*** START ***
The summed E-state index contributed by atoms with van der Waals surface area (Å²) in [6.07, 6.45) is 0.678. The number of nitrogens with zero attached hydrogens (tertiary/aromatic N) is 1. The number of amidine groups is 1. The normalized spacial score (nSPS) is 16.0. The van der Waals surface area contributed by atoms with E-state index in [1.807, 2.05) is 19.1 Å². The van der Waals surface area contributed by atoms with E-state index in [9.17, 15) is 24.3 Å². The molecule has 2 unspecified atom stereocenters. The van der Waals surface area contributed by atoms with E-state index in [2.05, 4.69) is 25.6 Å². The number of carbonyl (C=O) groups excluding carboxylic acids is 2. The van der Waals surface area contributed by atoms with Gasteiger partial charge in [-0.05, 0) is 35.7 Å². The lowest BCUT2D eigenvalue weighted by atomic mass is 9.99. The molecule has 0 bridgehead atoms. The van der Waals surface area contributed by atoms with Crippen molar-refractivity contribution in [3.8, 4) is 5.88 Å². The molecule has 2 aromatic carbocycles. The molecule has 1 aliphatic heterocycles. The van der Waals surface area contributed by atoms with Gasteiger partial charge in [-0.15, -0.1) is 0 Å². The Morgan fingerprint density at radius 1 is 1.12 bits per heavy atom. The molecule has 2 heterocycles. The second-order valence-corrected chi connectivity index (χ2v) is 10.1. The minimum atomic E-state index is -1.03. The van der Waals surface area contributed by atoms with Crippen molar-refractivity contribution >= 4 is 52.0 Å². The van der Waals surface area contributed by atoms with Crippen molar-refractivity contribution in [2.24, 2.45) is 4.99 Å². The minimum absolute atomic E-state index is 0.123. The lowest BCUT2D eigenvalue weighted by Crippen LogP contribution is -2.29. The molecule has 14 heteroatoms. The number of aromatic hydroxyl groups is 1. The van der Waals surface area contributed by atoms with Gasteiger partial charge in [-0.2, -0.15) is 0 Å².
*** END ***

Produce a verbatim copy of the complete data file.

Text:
The summed E-state index contributed by atoms with van der Waals surface area (Å²) in [6.07, 6.45) is 0.678. The number of nitrogens with zero attached hydrogens (tertiary/aromatic N) is 1. The number of amidine groups is 1. The normalized spacial score (nSPS) is 16.0. The van der Waals surface area contributed by atoms with E-state index in [1.807, 2.05) is 19.1 Å². The van der Waals surface area contributed by atoms with E-state index in [9.17, 15) is 24.3 Å². The molecule has 2 unspecified atom stereocenters. The van der Waals surface area contributed by atoms with E-state index in [2.05, 4.69) is 25.6 Å². The number of carbonyl (C=O) groups excluding carboxylic acids is 2. The van der Waals surface area contributed by atoms with Gasteiger partial charge in [-0.05, 0) is 35.7 Å². The lowest BCUT2D eigenvalue weighted by atomic mass is 9.99. The molecule has 0 bridgehead atoms. The van der Waals surface area contributed by atoms with Crippen molar-refractivity contribution in [3.8, 4) is 5.88 Å². The molecule has 2 aromatic carbocycles. The molecule has 1 aliphatic heterocycles. The van der Waals surface area contributed by atoms with Gasteiger partial charge in [-0.15, -0.1) is 0 Å². The Morgan fingerprint density at radius 1 is 1.12 bits per heavy atom. The molecule has 2 heterocycles. The second-order valence-corrected chi connectivity index (χ2v) is 10.1. The minimum atomic E-state index is -1.03. The van der Waals surface area contributed by atoms with Crippen molar-refractivity contribution >= 4 is 52.0 Å². The van der Waals surface area contributed by atoms with Crippen molar-refractivity contribution in [2.24, 2.45) is 4.99 Å². The minimum absolute atomic E-state index is 0.123. The lowest BCUT2D eigenvalue weighted by Crippen LogP contribution is -2.29. The molecule has 14 heteroatoms. The number of aromatic hydroxyl groups is 1. The van der Waals surface area contributed by atoms with Gasteiger partial charge in [-0.2, -0.15) is 0 Å².